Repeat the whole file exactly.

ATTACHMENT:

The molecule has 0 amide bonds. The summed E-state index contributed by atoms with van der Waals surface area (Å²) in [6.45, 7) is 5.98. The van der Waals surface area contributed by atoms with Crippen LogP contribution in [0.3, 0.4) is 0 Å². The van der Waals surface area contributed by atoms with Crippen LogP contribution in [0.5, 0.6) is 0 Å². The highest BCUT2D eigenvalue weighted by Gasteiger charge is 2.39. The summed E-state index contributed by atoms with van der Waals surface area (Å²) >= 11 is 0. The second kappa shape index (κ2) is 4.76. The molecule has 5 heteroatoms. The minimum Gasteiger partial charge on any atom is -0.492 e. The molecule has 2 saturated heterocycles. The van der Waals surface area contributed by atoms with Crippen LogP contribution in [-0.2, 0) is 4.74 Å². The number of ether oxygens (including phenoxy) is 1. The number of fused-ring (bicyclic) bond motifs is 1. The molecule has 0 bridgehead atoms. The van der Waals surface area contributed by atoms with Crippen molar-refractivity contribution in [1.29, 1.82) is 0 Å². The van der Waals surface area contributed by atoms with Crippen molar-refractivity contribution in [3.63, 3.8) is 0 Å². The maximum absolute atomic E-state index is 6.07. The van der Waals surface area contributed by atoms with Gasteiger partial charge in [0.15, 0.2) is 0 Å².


The molecule has 0 amide bonds. The summed E-state index contributed by atoms with van der Waals surface area (Å²) in [6.45, 7) is 5.98. The van der Waals surface area contributed by atoms with Crippen LogP contribution in [0.3, 0.4) is 0 Å². The van der Waals surface area contributed by atoms with Crippen LogP contribution in [0.5, 0.6) is 0 Å². The highest BCUT2D eigenvalue weighted by Gasteiger charge is 2.39. The summed E-state index contributed by atoms with van der Waals surface area (Å²) >= 11 is 0. The second kappa shape index (κ2) is 4.76. The molecule has 5 heteroatoms. The minimum Gasteiger partial charge on any atom is -0.492 e. The molecule has 2 saturated heterocycles. The van der Waals surface area contributed by atoms with Crippen LogP contribution in [-0.2, 0) is 4.74 Å². The number of ether oxygens (including phenoxy) is 1. The number of fused-ring (bicyclic) bond motifs is 1. The molecule has 0 bridgehead atoms. The van der Waals surface area contributed by atoms with Crippen molar-refractivity contribution in [1.29, 1.82) is 0 Å². The van der Waals surface area contributed by atoms with Crippen molar-refractivity contribution in [3.63, 3.8) is 0 Å². The maximum absolute atomic E-state index is 6.07. The van der Waals surface area contributed by atoms with Gasteiger partial charge in [0.15, 0.2) is 0 Å².